A Tennessee trio's weekend excursion turned into a harrowing 60-hour road trip when the driver got lost.
Floyd Edwards, 78, Ruth Stancil, 62, and Edwards' son, Clifford, left Erwin, Tenn., at around 11 a.m. Saturday, reports the Press of Johnson City, Tenn.
The three planned to drive the elder Edwards' Nissan Maxima about 50 miles south down U.S. Route 19 to Asheville, N.C.
They "routinely cash their government checks the first of every month and drive over to Asheville, Elizabethton, Weaverville [N.C.] or Mars Hill [N.C.] to shop and eat," explained Unicoi County (search) Sheriff’s Department administrative assistant William "Brushy" Lewis.
Instead, the wayward trio headed north into Virginia, then got on Interstate 81and drove hundreds of miles south to end up in Marietta, Ga., just outside Atlanta.
"Their family became obviously concerned because they hadn't spoken to them or seen them for some time," said Lewis. "It's just not like them not to call."
Sheriff Kent Harris said the three had medical problems, and relatives were concerned they had become victims of foul play.
"I got a sick feeling," Harris said. "We personally contacted all the highway patrols in Georgia, Virginia, North Carolina and South Carolina."
The trio apparently made it to Abingdon, Va., about 50 or 60 miles north of Erwin on Route 19, where they stopped at a Shoney's (search) restaurant.
Realizing they weren't where they were supposed to be, they turned around — but got on the interstate instead of the U.S. route.
Harris said Edwards may have gotten wrong directions, then became confused and afraid to stop.
Stancil described the panic as the three drove through metropolitan Atlanta late on Saturday night.
"I knew I couldn’t take much more ... the blowing of horns and the cars racing by," she told the newspaper. "Floyd [who was driving] was doing the best he could."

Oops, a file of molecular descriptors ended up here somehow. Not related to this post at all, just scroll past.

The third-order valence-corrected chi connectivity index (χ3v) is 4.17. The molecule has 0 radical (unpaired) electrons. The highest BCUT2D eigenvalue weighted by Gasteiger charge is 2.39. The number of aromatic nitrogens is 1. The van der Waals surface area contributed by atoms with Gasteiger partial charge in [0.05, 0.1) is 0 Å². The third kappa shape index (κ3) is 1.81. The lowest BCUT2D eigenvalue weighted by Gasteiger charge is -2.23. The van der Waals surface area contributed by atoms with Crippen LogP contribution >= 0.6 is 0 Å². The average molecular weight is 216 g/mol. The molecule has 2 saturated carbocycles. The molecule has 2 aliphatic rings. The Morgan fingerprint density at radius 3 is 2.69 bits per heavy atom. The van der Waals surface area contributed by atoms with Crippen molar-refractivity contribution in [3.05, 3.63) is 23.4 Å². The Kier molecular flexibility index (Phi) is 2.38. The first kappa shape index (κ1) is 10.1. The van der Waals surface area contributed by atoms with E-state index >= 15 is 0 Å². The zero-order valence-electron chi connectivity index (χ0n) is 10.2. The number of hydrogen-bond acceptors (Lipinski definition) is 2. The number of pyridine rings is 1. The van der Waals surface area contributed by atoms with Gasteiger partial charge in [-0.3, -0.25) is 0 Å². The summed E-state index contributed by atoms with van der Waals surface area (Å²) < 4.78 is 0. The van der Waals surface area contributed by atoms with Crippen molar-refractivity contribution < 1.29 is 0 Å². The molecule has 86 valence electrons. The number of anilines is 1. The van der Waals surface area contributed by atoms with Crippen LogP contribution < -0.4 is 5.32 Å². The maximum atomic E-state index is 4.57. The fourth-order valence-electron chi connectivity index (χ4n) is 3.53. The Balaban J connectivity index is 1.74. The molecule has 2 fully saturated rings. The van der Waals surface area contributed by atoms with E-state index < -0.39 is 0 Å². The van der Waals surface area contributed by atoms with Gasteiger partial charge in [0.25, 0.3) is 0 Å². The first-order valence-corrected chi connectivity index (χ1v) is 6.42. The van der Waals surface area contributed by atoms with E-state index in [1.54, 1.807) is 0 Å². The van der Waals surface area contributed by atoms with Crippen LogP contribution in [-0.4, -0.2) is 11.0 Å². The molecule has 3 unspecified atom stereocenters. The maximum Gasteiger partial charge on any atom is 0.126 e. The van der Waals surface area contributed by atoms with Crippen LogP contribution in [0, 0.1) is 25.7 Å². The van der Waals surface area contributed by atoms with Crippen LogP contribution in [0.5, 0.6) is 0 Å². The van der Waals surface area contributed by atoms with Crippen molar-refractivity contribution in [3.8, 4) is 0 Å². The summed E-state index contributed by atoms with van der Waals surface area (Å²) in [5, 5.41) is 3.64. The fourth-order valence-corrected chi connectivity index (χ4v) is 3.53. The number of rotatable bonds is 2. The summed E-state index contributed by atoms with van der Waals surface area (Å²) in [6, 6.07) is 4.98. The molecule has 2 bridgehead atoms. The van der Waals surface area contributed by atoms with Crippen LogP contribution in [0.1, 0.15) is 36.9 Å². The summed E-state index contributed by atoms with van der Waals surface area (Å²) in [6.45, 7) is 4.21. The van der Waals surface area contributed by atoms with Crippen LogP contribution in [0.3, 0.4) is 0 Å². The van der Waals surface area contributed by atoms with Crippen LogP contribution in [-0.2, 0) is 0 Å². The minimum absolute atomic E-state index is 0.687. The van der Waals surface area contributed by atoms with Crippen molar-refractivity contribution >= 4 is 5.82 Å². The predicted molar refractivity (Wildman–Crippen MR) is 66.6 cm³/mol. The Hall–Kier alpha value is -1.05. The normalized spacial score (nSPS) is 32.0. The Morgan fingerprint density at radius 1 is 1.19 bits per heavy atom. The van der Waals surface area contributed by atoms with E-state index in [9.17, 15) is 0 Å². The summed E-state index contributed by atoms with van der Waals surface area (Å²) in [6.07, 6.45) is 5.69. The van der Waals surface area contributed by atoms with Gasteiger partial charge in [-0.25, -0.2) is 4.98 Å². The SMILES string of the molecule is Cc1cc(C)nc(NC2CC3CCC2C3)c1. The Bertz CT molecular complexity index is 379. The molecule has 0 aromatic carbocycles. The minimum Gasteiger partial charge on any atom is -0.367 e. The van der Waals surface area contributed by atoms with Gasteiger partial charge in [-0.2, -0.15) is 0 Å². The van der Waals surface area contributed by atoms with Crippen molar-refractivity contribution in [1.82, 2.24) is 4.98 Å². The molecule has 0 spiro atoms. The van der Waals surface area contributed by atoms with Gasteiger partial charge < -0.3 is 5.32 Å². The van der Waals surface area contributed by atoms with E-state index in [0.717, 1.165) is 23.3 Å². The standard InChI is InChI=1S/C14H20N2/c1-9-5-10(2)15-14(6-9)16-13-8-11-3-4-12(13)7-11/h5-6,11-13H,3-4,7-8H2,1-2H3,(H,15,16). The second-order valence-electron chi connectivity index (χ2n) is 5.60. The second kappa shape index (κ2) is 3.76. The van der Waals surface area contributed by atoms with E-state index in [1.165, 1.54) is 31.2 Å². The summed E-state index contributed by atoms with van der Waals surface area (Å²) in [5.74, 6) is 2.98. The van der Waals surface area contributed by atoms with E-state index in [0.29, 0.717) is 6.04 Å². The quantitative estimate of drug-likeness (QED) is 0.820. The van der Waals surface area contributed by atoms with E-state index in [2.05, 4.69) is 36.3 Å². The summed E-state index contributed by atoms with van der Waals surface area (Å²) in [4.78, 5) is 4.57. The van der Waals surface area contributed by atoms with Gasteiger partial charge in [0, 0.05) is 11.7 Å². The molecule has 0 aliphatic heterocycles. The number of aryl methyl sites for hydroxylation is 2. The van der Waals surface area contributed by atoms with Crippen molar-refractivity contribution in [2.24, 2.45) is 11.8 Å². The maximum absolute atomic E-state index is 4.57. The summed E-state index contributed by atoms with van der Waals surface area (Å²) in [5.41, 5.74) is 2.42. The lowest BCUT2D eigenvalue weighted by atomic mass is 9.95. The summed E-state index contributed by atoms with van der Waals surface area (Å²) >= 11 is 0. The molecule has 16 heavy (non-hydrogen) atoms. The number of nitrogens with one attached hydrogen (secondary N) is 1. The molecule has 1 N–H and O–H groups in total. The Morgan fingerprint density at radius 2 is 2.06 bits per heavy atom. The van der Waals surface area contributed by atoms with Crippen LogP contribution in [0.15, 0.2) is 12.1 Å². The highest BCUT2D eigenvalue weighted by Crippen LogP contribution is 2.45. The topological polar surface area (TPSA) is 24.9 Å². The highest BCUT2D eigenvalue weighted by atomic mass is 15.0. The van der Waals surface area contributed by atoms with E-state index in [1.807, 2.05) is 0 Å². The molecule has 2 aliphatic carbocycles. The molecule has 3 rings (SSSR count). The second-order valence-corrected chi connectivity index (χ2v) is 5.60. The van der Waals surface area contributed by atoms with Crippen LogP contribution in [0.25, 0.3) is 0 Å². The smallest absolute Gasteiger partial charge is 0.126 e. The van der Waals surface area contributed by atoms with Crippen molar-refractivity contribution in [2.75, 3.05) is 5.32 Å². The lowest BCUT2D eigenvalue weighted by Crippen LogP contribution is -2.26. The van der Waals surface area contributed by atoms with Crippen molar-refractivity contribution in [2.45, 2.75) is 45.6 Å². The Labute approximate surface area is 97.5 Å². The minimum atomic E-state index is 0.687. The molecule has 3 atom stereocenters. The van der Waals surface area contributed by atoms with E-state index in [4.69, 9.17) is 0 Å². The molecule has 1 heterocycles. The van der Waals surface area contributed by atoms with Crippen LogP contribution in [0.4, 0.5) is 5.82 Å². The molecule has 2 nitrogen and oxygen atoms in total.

They were apparently stopped twice by Georgia police, but continued heading south anyway.
The car stopped at a gas station, where Floyd Edwards fell and hit his head, prompting the attendant to call 911.
"At 3:30 Sunday morning, we got a call from the Marietta, Ga., Fire Department saying the three had been found," said Harris.
Relatives and two sheriff's investigators drove down to Atlanta, and the three were back in Erwin at about 4:30 p.m. Monday afternoon — 2½ days after they'd left.
"I just want to thank the Lord above, because without his help, we may never have made it home," Stancil said Tuesday afternoon. "I can't thank him enough and of course all the neighbors and the sheriff's [department] for their help. It's just really good to be back home."
Asked if she would head back to Asheville again, Stancil replied, "Probably not any time soon ... maybe never."
— Thanks to Out There reader Rich O.
DAYTONA BEACH, Fla. (AP) — A man who swung an alligator at his girlfriend during an argument was sentenced to six months in jail.
David Havenner, 41, of Port Orange, pleaded no contest to misdemeanor charges of battery and possession of an alligator, said Linda Pruitt, spokeswoman for the State Attorney's Office. He changed his earlier plea of not guilty, she said Wednesday.
He was sentenced to six month in jail with 48 days credit for time served during the Sept. 1 hearing, according to court records.
Sheriff's officials said Havenner was keeping the 3-foot gator in his bathtub and swung it at his girlfriend, Nancy Monico, 39, during an argument on July 16.
Monico told investigators that Havenner beat her with his fists, then grabbed the gator and swung it at her as she tried to escape. The gator struck Monico at least once, after which time Havenner threw empty beer bottles at her and then kicked her out of their mobile home, she told investigators.
Havenner told investigators that Monico bit his hand because she was upset that they had run out of alcohol.
The alligator was later released into the St. Johns River, wildlife commission officials said.
— Thanks to Out There reader Eric W.
AUSTIN, Texas (AP) — You may not be able to fight city hall, but you can steal from it — at least for awhile.